Elf on the shelf and cookies for Santa: Christmas traditions abound in the Carroll community

Elf on the shelf and cookies for Santa: Christmas traditions abound in the Carroll community

Arianna Hall, Staff writer

As the Christmas season approaches, students, and faculty have shared some of their annual Christmas traditions. 

One prominent Christmas tradition is the Elf on the Shelf. More than 13 million Elf on the Shelf dolls have been sold since it was created in 2005, according to USA Today. The tradition of hiding a little elf doll around the house every day is based on the book, “The Elf on the Shelf: A Christmas Tradition.” Juniors Alex McBride, Erin Cannon, Catherine Manzo, and Nicolette Militello partake in the tradition. 

“I’ve had an elf on the shelf named Joey since I was little,” said Militello. “It’s definitely my favorite Christmas tradition.” 

One of the longest running Christmas traditions is leaving cookies and milk for Santa on Christmas Eve. What many might not know is that the tradition originated in the 1930s during the Great Depression, according to the New York Post. It is believed that the tradition arose because parents wanted to express the importance of sharing to their children. This long running tradition is popular among students Caitilin McConaghy, Molly McNally, Alex McBride, Michael McCafferty, and Damon Cagliola.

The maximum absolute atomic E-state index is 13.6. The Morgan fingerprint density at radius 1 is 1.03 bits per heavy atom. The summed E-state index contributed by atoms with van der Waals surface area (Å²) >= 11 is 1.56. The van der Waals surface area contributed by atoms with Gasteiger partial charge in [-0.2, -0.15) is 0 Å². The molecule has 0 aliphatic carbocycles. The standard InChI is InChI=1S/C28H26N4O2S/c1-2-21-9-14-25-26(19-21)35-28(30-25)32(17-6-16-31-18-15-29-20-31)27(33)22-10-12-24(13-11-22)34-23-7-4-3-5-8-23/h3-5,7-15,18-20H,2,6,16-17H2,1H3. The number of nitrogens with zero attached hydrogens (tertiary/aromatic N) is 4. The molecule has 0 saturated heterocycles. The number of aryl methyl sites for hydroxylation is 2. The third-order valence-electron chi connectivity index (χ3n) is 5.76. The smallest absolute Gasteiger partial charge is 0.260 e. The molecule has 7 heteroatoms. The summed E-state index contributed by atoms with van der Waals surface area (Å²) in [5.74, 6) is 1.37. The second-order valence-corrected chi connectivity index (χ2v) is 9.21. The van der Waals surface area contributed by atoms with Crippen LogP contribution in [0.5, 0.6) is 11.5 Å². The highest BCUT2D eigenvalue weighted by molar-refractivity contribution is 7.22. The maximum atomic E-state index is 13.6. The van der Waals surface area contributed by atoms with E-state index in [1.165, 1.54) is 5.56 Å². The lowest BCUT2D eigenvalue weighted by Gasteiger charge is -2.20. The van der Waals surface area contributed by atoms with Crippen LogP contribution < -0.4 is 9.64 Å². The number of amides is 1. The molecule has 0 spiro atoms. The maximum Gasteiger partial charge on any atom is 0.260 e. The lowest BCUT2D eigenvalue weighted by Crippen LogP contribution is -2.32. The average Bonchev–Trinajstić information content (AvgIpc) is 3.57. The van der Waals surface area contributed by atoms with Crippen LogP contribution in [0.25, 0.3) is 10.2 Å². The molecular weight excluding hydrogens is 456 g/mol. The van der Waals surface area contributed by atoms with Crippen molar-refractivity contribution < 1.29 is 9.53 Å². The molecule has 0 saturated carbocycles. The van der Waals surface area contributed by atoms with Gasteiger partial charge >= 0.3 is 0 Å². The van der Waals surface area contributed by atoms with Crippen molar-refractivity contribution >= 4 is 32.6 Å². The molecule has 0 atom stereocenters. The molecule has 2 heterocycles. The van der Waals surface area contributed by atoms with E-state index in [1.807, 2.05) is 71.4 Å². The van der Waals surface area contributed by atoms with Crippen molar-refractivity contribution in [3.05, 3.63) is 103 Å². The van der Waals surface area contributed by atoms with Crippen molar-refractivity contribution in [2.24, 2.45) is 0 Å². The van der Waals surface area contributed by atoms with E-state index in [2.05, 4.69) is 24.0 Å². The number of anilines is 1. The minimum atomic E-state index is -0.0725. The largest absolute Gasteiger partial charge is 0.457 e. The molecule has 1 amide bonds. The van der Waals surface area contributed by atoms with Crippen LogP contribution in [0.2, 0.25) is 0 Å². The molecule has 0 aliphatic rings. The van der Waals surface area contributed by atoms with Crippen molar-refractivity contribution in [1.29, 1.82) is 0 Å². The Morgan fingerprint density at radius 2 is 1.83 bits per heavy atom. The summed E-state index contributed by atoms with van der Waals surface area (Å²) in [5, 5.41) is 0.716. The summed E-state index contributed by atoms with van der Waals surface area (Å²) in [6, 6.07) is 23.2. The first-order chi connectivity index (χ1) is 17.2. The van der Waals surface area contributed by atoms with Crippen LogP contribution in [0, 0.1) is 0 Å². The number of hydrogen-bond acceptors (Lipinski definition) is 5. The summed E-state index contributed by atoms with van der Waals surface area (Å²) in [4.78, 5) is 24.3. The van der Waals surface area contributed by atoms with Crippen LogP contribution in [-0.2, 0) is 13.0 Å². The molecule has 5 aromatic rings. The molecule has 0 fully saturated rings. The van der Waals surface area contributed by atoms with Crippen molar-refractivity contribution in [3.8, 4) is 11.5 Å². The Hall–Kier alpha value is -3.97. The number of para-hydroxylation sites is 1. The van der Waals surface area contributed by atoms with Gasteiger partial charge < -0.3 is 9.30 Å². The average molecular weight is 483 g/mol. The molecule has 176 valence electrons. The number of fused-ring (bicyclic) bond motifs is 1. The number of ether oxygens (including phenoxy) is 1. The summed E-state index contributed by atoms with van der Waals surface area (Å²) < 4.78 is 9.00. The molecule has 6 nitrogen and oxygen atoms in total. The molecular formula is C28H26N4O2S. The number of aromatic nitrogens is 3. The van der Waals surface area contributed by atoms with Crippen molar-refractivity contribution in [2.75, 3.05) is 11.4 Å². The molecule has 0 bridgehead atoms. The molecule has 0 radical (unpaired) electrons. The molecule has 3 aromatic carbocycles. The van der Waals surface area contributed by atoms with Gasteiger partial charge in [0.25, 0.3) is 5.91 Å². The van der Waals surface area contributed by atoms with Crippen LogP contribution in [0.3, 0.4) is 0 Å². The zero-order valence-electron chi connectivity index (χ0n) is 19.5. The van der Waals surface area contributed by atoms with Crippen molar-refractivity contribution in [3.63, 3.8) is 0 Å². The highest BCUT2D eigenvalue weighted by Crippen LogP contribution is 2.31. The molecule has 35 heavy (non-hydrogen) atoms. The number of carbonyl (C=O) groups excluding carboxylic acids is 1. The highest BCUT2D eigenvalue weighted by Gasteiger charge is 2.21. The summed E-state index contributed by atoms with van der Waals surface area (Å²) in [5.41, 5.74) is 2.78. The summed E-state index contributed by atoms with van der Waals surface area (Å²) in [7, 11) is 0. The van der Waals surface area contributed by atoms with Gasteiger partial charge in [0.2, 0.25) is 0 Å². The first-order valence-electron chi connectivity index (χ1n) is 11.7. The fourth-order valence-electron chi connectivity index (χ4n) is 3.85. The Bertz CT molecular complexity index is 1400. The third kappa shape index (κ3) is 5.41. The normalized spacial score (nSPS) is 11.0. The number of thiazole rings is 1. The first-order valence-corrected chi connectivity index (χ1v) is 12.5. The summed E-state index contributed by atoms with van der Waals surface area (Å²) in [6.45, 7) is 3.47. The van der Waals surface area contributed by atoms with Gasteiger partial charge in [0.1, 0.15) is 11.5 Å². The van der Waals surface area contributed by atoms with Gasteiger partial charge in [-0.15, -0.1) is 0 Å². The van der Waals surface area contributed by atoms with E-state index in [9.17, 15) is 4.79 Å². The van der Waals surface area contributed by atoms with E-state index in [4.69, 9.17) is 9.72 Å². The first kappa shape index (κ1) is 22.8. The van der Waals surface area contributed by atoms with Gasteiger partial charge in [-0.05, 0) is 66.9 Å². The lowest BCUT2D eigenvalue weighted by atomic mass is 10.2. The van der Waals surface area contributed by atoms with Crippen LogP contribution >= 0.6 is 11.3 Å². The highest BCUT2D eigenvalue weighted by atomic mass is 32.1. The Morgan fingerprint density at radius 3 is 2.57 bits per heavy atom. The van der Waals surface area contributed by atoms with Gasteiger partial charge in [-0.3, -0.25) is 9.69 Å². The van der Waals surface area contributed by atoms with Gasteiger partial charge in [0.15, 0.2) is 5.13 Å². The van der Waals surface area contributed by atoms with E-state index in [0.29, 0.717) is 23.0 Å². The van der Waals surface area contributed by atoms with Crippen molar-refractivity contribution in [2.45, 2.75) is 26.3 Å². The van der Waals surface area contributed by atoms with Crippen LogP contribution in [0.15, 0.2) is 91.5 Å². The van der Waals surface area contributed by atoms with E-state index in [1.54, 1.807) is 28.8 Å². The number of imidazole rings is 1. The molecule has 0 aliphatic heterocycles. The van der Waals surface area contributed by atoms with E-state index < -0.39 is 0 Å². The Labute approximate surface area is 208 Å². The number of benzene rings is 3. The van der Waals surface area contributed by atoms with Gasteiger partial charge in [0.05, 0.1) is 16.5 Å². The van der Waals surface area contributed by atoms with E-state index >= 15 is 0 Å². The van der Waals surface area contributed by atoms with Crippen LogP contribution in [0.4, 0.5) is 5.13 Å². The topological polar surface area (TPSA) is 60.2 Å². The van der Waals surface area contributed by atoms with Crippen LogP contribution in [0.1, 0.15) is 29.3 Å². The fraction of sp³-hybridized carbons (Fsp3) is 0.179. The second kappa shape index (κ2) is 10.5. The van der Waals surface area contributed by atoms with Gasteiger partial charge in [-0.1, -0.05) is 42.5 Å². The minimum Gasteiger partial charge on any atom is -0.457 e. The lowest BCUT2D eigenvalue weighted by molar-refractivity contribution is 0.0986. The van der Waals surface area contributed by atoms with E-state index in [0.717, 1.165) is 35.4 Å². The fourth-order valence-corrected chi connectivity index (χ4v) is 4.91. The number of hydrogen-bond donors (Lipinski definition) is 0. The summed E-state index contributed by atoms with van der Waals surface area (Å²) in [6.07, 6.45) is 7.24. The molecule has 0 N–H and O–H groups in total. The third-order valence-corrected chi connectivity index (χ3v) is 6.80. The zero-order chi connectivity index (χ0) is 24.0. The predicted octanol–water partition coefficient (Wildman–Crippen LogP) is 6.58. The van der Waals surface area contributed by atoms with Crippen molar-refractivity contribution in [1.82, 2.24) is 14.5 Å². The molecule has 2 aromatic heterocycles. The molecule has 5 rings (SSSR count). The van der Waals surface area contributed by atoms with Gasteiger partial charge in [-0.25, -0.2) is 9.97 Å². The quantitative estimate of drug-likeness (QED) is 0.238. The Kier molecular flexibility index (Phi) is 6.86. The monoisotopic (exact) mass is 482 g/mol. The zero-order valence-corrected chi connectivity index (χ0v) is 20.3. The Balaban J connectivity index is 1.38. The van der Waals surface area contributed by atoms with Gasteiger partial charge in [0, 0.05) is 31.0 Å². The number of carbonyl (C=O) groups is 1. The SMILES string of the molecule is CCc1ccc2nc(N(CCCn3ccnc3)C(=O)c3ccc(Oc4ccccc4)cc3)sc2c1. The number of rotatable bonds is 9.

One other Christmas tradition that also dates back to the Great Depression is leaving carrots outside for Santa’s reindeer to eat while Santa is delivering presents, according to History.com. However, over the years stores have started selling reindeer food in packages to throw around outside for Santa’s reindeer to enjoy. 

“I have little siblings, so my mom gets this reindeer food in a packet to throw around the front yard instead of doing carrots,” said McNally, a junior. 

What about the birthday? Since Christmas Day is the birthday of Jesus, many Catholics go to Christmas Day Mass, either before or after opening Christmas presents. However, some make it a tradition to open some before, and some after. 

“Everyone in my family opens up one present before 9 o’clock Mass, and then they open the rest after getting back,” said Mrs. Diane Gimpel, an English teacher. 

Did someone say presents? Christmas Eve can be a time for families to get together, and make memories. One memory can be sending a letter to Santa asking for presents. The first written letter to Santa dates back to 1879, when someone used the United States mail system to send a letter to his North Pole Workshop, according to TIME Magazine. 

“During Christmas Eve at my house, we drive my little cousins to Candy Cane Lane where they can write a letter to Santa, and put it in a mailbox,” said Lydia Maione, a senior.